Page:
You can read the first two updates to this journey here (part 1) and here (part 2).
Well friends, I finally made it to my destination – Tartu, Estonia. Even though I arrived pretty early this afternoon, it’s very late as I write this so I will be quick.
We woke up this morning in Latvia, just outside Riga. Seeing the motel in the light, I am told by the professor that it embodies a very Soviet style of architecture. I think it is cute.
After a very much appreciated coffee at the hotel, we decide to head into Riga for some breakfast. I pick a place off of google maps based on the strict, discerning criteria of “nearby” and “open now”. My choice, it turns out, was prescient. The buffet we stumbled upon rivaled the best middling-to-decent hotel breakfasts I’ve ever experienced. At least they had baked beans. Also, I know what you think of me, but that’s apple juice in the glass. Sicko.
Now that our blood sugar is back to levels more appropriate for operating heavy equipment, we head back to the car. On the way, we pass through part of the old town of Riga and I try to get a sense of the city. As far as I can tell, the character of the Baltic states is more or less an exactly even mix of Eastern Europe and Scandinavia. I refuse to elaborate further, but I think the following picture proves my point.
We press on, enthused by the fact that we only need to drive about four hours from Riga to our final destination. After we pass some soviet-style block houses that I didn’t bother photographing, we are back on the highway. As far as I can tell, outside the city, Latvia pretty much looks like this:
As we drive, we are exchanging jokes from our cultures, and hoo boy am I getting a cultural education in Russian jokes. Apparently there is a stereotype that if you tell a Russian a joke, instead of laughing, they will simply reply, “I’ve got a better one”. Anecdotally, this is one thousand percent correct. Here is one that comes to memory: “Kruschev is out in the countryside visiting some farms to see how the Soviet Union agriculture is getting on. The photographer snaps a picture of Kruschev surrounded by some pigs. Later on, as an article about the visit is being prepared, the photographer is struggling to come up with a caption to the photo. After some thought, he decides on: Comrade Kruschev, third from left.”
Ba dum tsss.
One other thing I forgot to mention about driving through Lithuania and Latvia is that tractor dealerships are absurdly common. Within a half an hour of my noticing this as we drove down the highway in Lithuania, I counted eight different tractor dealerships along the road. What is going on with the economy of the Baltics that they can support this? Who is buying all these tractors??
A little further on, we stop at a gas station (a normal one this time) to switch drivers. I have nothing to report from this stop except that this gas station minimart was selling something called “Slow Cow Mind Cooler”. Your guess is as good as mine.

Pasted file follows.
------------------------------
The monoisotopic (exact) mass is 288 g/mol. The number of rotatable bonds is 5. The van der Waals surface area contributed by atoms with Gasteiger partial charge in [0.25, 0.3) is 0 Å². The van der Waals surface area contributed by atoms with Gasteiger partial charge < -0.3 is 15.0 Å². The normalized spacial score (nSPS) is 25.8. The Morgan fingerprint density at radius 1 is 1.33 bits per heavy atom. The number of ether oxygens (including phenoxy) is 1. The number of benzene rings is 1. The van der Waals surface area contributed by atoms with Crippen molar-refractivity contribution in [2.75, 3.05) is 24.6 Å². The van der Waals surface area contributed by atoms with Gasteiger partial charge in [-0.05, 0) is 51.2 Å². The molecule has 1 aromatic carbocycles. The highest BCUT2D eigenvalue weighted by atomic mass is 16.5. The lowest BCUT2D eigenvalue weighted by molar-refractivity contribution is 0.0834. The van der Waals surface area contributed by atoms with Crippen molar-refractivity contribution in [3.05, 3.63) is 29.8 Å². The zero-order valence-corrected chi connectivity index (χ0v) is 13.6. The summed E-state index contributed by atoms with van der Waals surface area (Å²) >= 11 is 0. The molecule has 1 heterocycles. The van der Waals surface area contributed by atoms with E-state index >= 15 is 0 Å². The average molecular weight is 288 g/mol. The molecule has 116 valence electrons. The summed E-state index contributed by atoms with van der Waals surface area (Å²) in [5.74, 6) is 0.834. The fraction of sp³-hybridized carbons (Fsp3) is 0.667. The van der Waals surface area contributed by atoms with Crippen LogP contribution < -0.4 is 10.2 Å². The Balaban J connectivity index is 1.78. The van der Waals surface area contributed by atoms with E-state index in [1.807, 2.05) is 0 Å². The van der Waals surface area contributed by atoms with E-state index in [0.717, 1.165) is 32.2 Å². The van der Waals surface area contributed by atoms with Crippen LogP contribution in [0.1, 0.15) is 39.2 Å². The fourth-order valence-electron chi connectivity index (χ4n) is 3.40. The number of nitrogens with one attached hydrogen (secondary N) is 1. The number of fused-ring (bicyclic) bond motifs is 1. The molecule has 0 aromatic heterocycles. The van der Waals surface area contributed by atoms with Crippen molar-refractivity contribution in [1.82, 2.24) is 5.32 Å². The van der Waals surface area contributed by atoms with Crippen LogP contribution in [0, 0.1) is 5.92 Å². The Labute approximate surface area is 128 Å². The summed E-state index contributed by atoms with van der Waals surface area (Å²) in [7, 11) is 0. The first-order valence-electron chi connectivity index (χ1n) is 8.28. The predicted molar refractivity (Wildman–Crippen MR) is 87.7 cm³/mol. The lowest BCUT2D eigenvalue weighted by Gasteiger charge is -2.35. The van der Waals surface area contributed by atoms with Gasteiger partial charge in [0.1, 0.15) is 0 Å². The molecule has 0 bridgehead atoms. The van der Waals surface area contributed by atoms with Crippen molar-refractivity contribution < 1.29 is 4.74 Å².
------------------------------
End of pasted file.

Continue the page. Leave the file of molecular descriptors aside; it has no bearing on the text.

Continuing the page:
We press on and enter a series of country backroads as we approach the Estonian border. We see yet more storks, bringing the total count of stork sightings on this trip up to the hundreds. Soon the Earth will be covered in an enormous stork nest and all life will begin anew. Somewhere near Valka, just before the Estonian border, I became convinced that a) the gods of irony exist and b) they think my suffering is hilarious. This was proven to me by the following statue, which was placed just off the side of the road.
Do you see it? I sure as hell did.
We finally arrive to our destination in Tartu a few hours later. Thankfully the hostel in which I will be staying seems to be largely spider free. We go out to dinner and I become concerned about the architectural stability of the buildings around me.
I’m sure it’s fine.
As we walk further through the city, I notice the street signs posted everywhere. As far as I can tell, these are meant for an extra-intelligent race of Estonian-speaking cat people that have developed a widespread habit of disrespecting traffic laws when they ride their bicycles. I am joking, but I also must emphasize, this is not a unique, graffiti-ed sign that I thought looked cool – this is a legitimate road sign in Tartu and all the other instances of this sign that I saw looked like this.
After dinner, we walk across a pedestrian bridge lit up with yellow and blue – the colors of the Ukrainian flag. As we’ve traveled throughout Eastern Europe and the Baltics, I have noticed that the public support for the people of Ukraine has been ubiquitous and palpable. As far as I know, the Slavic countries of Europe have thrown their doors wide open to Ukrainian refugees essentially without conditions or qualifications. While everyone we come across seems to be vocal about their disgust at the Russian invasion of Ukraine, it is also a bittersweet thing to see these people pull together on their common roots and leap to help their neighbors so fervently.
Also on this pedestrian bridge, we pass SO. MANY. SPIDERS.